What is Binge Drinking?

Alcohol is the most widely used drug in Australia and drinking has a high level of social acceptance in our culture, with people drinking after work and at social events on weekends. In recent years, there has been an increased focus on binge drinking, and the potentially harmful effects it can have.

What is binge drinking?

Binge drinking has a number of different definitions, but recommendations from the National Health and Medical Research Council (NHMRC), suggest that drinking more than four standard drinks on one occasion can lead to harmful effects. Drinkwise Australia defines binge drinking as drinking more than four standard drinks at one sitting, or drinking continuously for an extended period of time without a break in between. Drinking to deliberately get drunk is also considered to fall into the category of binge drinking.

What are the consequences of binge drinking?

Binge drinking can be dangerous in both the short-term and the long-term. Drinking excessively in one sitting can make you more susceptible to accidents and injury. Drinking alcohol to excess has also been shown to increase the likelihood of being involved in a violent incident, both as the perpetrator and the victim. Men have been shown to exhibit more aggressive traits after drinking than women.

The short-term physical effects of binge drinking include hangover, nausea, vomiting, dizziness and fatigue. Being hung over can make it difficult to meet commitments, and your work or study can suffer as a result. Binge drinking can lead to financial problems, and increased violence and aggression.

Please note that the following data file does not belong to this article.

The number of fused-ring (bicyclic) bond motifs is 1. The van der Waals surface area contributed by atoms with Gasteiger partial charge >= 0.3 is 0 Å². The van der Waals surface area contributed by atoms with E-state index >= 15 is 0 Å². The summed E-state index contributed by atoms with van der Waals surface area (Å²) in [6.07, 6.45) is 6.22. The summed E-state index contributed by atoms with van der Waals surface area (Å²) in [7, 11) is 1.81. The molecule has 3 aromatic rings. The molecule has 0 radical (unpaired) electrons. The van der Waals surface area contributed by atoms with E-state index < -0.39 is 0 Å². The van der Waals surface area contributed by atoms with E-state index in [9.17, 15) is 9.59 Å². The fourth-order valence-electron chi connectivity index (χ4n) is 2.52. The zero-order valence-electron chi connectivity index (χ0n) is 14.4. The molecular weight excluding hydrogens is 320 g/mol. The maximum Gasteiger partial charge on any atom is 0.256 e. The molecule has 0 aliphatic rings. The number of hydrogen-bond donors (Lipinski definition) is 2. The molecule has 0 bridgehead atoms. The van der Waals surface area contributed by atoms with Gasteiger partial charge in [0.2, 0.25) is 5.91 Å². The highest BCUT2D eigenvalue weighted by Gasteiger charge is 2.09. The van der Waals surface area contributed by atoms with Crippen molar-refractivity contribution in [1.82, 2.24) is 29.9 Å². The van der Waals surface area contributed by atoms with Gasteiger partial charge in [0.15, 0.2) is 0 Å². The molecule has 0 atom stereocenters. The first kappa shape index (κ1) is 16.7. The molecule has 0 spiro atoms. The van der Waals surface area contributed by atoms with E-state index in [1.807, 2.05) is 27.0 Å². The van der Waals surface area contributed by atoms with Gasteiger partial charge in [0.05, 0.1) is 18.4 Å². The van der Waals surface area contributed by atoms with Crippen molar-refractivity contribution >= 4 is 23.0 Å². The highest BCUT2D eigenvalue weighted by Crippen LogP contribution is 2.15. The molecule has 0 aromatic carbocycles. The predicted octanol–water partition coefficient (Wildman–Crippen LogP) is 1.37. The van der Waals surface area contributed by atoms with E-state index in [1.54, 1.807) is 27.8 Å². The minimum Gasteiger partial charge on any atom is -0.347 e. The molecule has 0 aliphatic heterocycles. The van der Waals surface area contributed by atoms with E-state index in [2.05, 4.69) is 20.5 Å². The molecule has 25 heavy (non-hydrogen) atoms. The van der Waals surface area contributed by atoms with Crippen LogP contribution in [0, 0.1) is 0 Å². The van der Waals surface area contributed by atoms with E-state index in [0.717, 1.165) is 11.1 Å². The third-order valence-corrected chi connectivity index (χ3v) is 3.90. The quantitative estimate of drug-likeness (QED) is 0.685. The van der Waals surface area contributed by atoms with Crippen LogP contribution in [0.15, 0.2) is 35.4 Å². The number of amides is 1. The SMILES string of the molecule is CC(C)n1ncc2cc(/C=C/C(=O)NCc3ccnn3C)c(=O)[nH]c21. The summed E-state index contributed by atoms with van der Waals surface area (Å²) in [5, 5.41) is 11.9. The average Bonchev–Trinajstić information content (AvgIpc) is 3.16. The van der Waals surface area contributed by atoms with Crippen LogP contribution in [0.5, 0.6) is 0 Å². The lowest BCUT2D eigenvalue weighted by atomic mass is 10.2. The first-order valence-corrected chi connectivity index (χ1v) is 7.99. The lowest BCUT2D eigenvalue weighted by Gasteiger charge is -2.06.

There are longer term health risks that are also associated with binge drinking. These include an increased risk of death from alcohol-related diseases, such as alcohol poisoning, liver disease, cirrhosis of the liver, and certain types of cancer. The risk of hospitalisation due to injury also increases with regular binge drinking.

Binge drinking and drink driving

Binge drinking can also make it more likely you will do something risky like get in a car with someone who is over the limit, or try to drive while over the limit yourself. Driving the morning after a night of binge drinking can also lead to drink driving charges if police stop you. Drink driving penalties include fines and hefty disqualification periods, depending on the severity of the offence. If you have been charged with drink driving, it’s a good idea to find an experienced drink driving lawyer to offer advice, and represent you in court.

How can I stop binge drinking?

If you are concerned about your level of binge drinking, or that of a friend or family member, there are a few things you can do to try to get things to a more manageable and healthy level. If you have difficulty stopping or reducing your alcohol intake, you might need to speak with a professional to get help.

If you want to reduce your level of binge drinking, here are a few techniques you can try:

  • Slow down your drinking and try alternating alcoholic and non-alcoholic drinks.
  • Avoid situations where you are more likely to binge drink, such as nights out where the focus is on getting drunk.
  • Don’t get involved in buying rounds, as this can mean that you feel obliged to drink a lot over the course of an evening.
  • If you are binge drinking to deal with anxiety, depression or stress look for an alternative way to sort out your underlying issues, rather than drowning them in alcohol.

Binge drinking might seem harmless on the surface, but it can have devastating effects on your health and lifestyle. Remember that you may still be over the legal limit for driving well into the day after a binge drinking session, and don’t take any unnecessary risks. If you do get charged with drink driving after binge drinking, speak to a drink driving lawyer as soon as possible to help reduce the severity of the outcome.

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